I never thought I would find a fish I would have as much love for as tuna. But I may have found it, and it is Black Cod (Sablefish).
It’s important to make this distinction, for 2 reasons. Firstly, cod is a common name for a genus of fish but secondly, and more importantly, Black Cod is not actually cod. It’s the reason why you can’t recreate this dish by simply going to the fishmongers and buying “cod”. Black Cod is considered a vernacular (market) name, and is formally called Sablefish.
So why am I so in love with this fish? Black Cod has one of the highest levels of healthy Omega 3 fats, EPA and DHA and can contain up to 50% more than salmon The reason it has so much fat is because Black Cod is found in cold sea beds in the North Pacific at depths of up 2,700 metres. All this fat gives it a silky and rich texture, similar to Toothfish which they serve at their sister restaurant Kiyomi.
Binchoutan Saikou Salmon, Yuzu Miso, Slow Grilled Zucchini – $32 (6/10)
We ordered Binchoutan Saikou Salmon because we were secretly hoping it would be remotely as orgasmic as the DengakuMan. After all, it had miso, it had smokiness (binchotan), it had salmon (and who doesn’t love salmon).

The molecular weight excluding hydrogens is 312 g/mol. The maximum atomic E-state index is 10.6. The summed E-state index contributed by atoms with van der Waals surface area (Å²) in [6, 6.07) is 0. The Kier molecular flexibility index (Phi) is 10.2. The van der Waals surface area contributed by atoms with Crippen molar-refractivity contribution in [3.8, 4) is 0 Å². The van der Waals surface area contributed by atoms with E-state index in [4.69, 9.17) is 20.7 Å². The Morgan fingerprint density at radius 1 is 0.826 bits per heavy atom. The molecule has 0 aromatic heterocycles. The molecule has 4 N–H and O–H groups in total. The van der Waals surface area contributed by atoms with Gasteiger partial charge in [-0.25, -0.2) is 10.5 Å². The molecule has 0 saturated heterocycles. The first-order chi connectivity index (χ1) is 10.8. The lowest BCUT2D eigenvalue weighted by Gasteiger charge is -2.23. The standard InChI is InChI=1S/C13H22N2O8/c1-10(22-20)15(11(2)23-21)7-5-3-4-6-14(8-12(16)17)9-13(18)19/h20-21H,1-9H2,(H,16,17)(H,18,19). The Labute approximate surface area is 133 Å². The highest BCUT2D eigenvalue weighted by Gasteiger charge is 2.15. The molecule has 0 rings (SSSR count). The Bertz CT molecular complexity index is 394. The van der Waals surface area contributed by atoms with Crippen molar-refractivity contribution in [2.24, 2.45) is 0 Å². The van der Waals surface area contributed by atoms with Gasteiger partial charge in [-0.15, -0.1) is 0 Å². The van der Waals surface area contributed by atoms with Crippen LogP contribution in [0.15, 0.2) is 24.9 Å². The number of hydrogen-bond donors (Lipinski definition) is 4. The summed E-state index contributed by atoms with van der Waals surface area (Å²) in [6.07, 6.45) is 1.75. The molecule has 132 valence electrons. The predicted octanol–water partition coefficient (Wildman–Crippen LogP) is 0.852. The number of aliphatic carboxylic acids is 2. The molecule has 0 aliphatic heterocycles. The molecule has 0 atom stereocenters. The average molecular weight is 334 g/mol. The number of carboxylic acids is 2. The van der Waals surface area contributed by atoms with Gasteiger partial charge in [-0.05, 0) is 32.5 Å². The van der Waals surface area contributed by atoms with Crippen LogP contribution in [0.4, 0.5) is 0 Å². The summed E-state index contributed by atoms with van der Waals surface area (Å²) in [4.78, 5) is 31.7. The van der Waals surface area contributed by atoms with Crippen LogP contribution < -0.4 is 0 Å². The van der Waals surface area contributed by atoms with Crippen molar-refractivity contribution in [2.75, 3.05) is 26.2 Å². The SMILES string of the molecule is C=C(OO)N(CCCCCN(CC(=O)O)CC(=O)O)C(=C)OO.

Unfortunately it was not.
That’s not to say it wasn’t a good dish. Salmon was cooked well with a slight smokiness and the miso, while a little lighter than ideal, balanced the oiliness and flavour of the salmon.
But would I order it again? Probably not. It just lacked the wow factor of the DengakuMan. My recommendation would be to just order two DengakuMan’s 🙂
‘Truffle Blackmore’ – David Blackmore Wagyu Flap Meat Steak with Uni Butter, Horseradish Cream, Broccolini, Pumpkin Furikake & Black Truffle – (6.5/10)
Overall, a good dish, but given the all star line up of ingredients (wagyu, uni, truffle), one would expect more. Blackmore Wagyu is always good by Sydney standards, but the taste of uni was non existent, overpowered by the horseradish and truffle.